👓 If You Say Something Is “Likely,” How Likely Do People Think It Is? | Harvard Business Review

Read If You Say Something Is “Likely,” How Likely Do People Think It Is? (Harvard Business Review)
Why you should use percentages, not words, to express probabilities.

Highlights, Quotes, & Marginalia

Phil Tetlock, a professor of psychology at the University of Pennsylvania, who has studied forecasting in depth, suggests that “vague verbiage gives you political safety.”  

This result is consistent with analysis by the data science team at Quora, a site where users ask and answer questions. That team found that women use uncertain words and phrases more often than men do, even when they are just as confident.  

A large literature shows that we tend to be overconfident in our judgments.  

The best forecasters make lots of precise forecasts and keep track of their performance with a metric such as a Brier score.  

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👓 Where Boys Outperform Girls in Math: Rich, White and Suburban Districts | New York Times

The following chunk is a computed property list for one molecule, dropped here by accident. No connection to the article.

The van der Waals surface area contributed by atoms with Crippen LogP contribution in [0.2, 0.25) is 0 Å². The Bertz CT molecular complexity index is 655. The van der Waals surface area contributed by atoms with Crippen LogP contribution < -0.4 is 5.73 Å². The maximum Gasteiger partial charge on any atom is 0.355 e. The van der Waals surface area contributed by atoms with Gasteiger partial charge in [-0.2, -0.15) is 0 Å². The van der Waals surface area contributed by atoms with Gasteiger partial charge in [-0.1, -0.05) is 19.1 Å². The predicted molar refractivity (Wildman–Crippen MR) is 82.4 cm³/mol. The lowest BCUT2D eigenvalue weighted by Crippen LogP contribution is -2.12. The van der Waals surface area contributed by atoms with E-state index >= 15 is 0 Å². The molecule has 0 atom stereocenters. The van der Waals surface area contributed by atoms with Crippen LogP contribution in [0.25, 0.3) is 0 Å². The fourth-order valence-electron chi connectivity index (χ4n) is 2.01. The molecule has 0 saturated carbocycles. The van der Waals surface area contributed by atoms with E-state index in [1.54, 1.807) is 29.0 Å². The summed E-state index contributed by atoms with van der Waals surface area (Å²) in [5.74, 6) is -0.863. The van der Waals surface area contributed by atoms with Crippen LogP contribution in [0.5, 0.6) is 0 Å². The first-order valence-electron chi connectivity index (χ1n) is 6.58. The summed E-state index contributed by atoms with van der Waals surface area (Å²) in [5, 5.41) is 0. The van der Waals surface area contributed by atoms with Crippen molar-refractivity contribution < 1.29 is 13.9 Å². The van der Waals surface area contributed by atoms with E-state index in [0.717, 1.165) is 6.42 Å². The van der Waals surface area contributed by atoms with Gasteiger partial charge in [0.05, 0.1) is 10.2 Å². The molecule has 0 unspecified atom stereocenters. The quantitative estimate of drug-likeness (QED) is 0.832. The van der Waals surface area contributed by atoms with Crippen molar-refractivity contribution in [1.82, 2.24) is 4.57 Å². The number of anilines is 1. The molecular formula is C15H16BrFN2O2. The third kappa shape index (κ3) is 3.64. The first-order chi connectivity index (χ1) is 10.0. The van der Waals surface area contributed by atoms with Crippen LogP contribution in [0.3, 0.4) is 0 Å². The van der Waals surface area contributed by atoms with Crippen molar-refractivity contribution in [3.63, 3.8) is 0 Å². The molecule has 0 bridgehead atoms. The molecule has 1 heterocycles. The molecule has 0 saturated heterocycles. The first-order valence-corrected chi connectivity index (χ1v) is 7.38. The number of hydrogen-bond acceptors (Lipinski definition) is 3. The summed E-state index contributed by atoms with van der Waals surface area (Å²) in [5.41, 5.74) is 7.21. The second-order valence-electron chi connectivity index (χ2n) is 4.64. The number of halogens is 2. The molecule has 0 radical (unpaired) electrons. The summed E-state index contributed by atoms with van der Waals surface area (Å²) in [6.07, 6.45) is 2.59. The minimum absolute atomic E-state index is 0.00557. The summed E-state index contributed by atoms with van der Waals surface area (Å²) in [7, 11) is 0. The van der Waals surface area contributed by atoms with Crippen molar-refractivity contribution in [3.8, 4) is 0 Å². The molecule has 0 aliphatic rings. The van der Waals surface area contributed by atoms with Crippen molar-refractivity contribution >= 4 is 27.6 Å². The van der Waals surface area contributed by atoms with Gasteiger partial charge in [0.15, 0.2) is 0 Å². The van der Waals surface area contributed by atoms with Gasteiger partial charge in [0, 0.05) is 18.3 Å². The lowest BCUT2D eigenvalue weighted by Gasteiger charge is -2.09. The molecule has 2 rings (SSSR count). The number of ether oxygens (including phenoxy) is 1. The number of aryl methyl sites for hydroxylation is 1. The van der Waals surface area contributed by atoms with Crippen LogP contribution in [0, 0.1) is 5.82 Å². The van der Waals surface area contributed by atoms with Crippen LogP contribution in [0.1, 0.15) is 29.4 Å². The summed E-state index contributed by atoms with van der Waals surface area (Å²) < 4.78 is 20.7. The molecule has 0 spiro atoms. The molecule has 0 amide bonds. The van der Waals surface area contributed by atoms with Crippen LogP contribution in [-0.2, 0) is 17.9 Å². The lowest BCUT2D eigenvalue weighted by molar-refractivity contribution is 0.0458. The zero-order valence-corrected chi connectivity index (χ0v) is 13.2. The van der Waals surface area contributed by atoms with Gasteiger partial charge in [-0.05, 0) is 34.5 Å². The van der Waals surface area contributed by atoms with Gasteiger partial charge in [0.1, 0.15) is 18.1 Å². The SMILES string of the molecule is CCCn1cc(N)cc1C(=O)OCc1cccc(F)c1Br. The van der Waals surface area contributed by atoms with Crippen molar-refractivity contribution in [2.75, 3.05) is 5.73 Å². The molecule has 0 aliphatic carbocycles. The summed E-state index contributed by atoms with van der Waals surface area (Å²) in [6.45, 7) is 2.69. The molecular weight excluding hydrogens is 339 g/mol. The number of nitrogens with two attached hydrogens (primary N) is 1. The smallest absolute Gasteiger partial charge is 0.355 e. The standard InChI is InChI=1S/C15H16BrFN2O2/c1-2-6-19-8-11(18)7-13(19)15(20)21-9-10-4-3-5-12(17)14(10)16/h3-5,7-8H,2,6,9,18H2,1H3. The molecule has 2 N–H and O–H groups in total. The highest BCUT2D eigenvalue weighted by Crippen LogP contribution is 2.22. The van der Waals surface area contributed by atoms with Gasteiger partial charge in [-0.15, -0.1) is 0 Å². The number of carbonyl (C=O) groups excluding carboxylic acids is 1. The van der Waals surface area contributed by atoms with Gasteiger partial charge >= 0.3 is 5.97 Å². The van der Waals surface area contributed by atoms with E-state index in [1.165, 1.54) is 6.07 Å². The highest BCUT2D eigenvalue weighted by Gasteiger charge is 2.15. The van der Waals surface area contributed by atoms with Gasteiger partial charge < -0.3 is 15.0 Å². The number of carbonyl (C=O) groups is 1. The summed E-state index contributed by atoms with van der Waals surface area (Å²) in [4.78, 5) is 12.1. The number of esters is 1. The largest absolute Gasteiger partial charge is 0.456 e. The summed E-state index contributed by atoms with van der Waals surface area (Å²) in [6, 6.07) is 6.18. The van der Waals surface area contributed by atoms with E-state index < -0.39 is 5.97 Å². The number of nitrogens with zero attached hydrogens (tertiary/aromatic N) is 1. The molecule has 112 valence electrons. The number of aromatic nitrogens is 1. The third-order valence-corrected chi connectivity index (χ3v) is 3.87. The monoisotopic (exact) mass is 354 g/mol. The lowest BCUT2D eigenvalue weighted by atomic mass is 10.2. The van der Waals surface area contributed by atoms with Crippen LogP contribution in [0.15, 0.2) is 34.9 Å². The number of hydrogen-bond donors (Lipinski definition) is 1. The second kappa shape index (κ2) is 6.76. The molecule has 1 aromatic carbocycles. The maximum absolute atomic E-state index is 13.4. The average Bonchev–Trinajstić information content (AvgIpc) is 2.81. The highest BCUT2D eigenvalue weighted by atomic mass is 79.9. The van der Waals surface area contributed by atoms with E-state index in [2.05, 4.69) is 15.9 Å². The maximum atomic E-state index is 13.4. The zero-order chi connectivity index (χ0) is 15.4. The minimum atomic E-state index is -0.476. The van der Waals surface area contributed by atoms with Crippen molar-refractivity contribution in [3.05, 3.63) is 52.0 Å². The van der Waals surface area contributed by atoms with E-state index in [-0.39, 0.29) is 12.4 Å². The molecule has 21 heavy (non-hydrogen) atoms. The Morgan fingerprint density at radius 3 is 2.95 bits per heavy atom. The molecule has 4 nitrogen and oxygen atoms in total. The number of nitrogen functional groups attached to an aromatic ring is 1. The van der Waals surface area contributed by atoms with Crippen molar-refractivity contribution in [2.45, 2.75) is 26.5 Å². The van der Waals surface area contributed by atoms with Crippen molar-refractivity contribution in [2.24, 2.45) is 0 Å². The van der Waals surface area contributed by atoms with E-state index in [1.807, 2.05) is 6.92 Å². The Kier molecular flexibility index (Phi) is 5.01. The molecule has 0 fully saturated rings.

Read Where Boys Outperform Girls in Math: Rich, White and Suburban Districts by Claire Cain Miller (nytimes.com)
A study of 10,000 school districts shows how local norms help grow or shrink gender achievement gaps.
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Chris Aldrich is reading “A guide to writing recommendation letters that aren’t sexist”

Read A guide to writing recommendation letters that aren't sexist (Quartz)
Sexism in the workplace starts long before the job has even begun.
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Chris Aldrich is reading “Do You Want to be Described as Hard Working?”

Read Do You Want to be Described as Hard Working? by Athene Donald (Athene Donald's Blog)
I visited Oxford this week to talk to the Women in Physics group, mainly made up of students and postdocs (not all of whom were women). Tea and excellent scones
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